Tuesday, July 1, 2008
Swimmers vs. Pirates in the Pacific
Like the upcoming Olympic 10K Marathon Swim in Beijing, the Pacific Open Water Challenge in Long Beach, California offered a strategic race with an exciting fight to the finish.
In a special Long Beach Sea Festival twist, hordes of pirates officially started the races with real muskets. To the delight of the crowd, the colorful pirates chased the swimmers into the water with shouts and scowls, brandishing their pistols and swords.
But, once in the water, it was game time. While many participants were entered in their first ocean swim and simply wanted to finish, others were looking towards the future.
Beginning in 2009, the Pacific Open Water Challenge will be one of the 14 cities around the world to hold a FINA 10km Marathon Swimming World Cup race. Next year's Long Beach stop on the FINA World Cup series will be on July 12th.
Two swimmers who are looking forward to participate in the World Cup entered the 5K race and went stroke-for-stroke for 51 minutes: Andrew Deters, a junior at Notre Dame who qualified for the U.S. Olympic Trials in the 1500 freestyle, battled Alex Kostich, a triple Pan American Games gold medalist and an All-American at Stanford.
From the start, Kostich set the pace in the choppy waters with Deters going right with him. By the end of the first of three loops, Kostich and Deters had clearly separated themselves from the 116-person field. “I knew he has more speed than me, so I was just trying to stay with him,” explained Kostich.
During the second loop, Deters never left Kostich's side and the two went at it mano-a-mano open-water style. Kostich would surge, then Deters would respond. Deters would throw in a move, then it was Kostich’s time to hang on. Punch, counter-punch. Back and forth it went throughout the race. “It was rough out there with the wind,” commented Kostich. “He’s good. I knew it would come down to the end.”
By the third and final loop, Deters and Kostich were navigating around the slower, less experienced swimmers people as hundreds of pirates and thousands of sightseers cheered from the pier, the shore and a pirate ship cruising nearby.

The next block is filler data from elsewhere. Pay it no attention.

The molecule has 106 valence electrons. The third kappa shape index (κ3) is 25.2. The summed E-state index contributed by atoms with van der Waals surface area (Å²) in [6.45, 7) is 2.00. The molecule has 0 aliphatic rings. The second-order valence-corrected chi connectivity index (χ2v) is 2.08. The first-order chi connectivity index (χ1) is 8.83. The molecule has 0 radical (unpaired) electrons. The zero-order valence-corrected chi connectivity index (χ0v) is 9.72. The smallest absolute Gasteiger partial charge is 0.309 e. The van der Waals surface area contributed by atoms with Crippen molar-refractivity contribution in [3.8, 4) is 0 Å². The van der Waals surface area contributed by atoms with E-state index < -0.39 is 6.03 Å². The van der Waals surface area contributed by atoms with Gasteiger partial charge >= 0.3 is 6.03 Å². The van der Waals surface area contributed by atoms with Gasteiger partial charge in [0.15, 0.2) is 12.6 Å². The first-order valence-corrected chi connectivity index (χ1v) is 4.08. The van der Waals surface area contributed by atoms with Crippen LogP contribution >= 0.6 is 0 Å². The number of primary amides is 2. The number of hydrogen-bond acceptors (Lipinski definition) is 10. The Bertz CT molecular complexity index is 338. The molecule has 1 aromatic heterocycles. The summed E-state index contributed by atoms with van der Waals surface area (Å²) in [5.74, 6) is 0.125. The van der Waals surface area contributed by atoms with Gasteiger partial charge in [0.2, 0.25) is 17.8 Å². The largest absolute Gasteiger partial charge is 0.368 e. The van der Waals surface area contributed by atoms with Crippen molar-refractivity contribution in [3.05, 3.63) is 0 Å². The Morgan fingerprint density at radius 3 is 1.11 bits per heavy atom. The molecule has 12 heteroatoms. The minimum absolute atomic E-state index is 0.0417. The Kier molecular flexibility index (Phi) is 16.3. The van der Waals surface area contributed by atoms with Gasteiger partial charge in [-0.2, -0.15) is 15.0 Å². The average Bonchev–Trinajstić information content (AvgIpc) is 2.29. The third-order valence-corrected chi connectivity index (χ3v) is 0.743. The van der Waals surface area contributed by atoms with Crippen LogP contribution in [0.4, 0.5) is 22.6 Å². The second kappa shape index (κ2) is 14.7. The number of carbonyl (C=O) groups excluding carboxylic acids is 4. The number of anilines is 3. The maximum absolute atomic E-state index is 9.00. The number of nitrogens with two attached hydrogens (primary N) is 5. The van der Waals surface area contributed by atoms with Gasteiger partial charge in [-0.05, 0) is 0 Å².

During the last mile, Kostich threw all kinds of open water racing tactics at Deters. He veered him to the left and then moved back on course. He’d fall back a bit and then drag off Deters' hip. He’d let Deters take the brunt of the waves. But, Deters hung on…and withstood every trick Kostich had in his new blueseventy suit.
With the last turn buoy in sight, Kostich let it all hang out and threw down a ferocious final sprint. But Deters lived up to his school’s Fighting Irish monicker. There was no way he about going to go down without a fight.
“I felt him at every stroke,” recalled Kostich. “It was tough. His hand kept brushing up against me." With the wind kicking up some mean surface chop, it was inevitable that the combatants would bump into each other.
They rounded the last turn buoy together, but took two separate lines to the beach finish. “I knew I had to take a chance and went a bit to the right,” said Kostich.
As Kostich headed right towards shore, Deters went at a slightly different angle. It was clear that they were sprinting at the same speed, but it was unclear who had the better line taking the winds, chop and currents into consideration.
With the pirates and crowd waiting in anticipation, Deters stood up first when he reached the sand. Kostich was only a few steps behind, but he gained some ground as he dolphined through the shallow waters. But, it was Deters’ day as he put on a spurt, running up the beach like a light-footed Notre Dame half back being chased by lumbering Stanford lineman.
Deters crossed in 51:13 with Kostich behind in 51:17.
It was an exciting ending for a day of competition and fun. And a precursor to an exciting FINA World Cup race in July 2009.
For final results and continued Mobile Open Water Alerts, go to
Pacific Open Water Challenge.
Photos by Brightroom.
Copyright © 2008 by World Open Water Swimming Association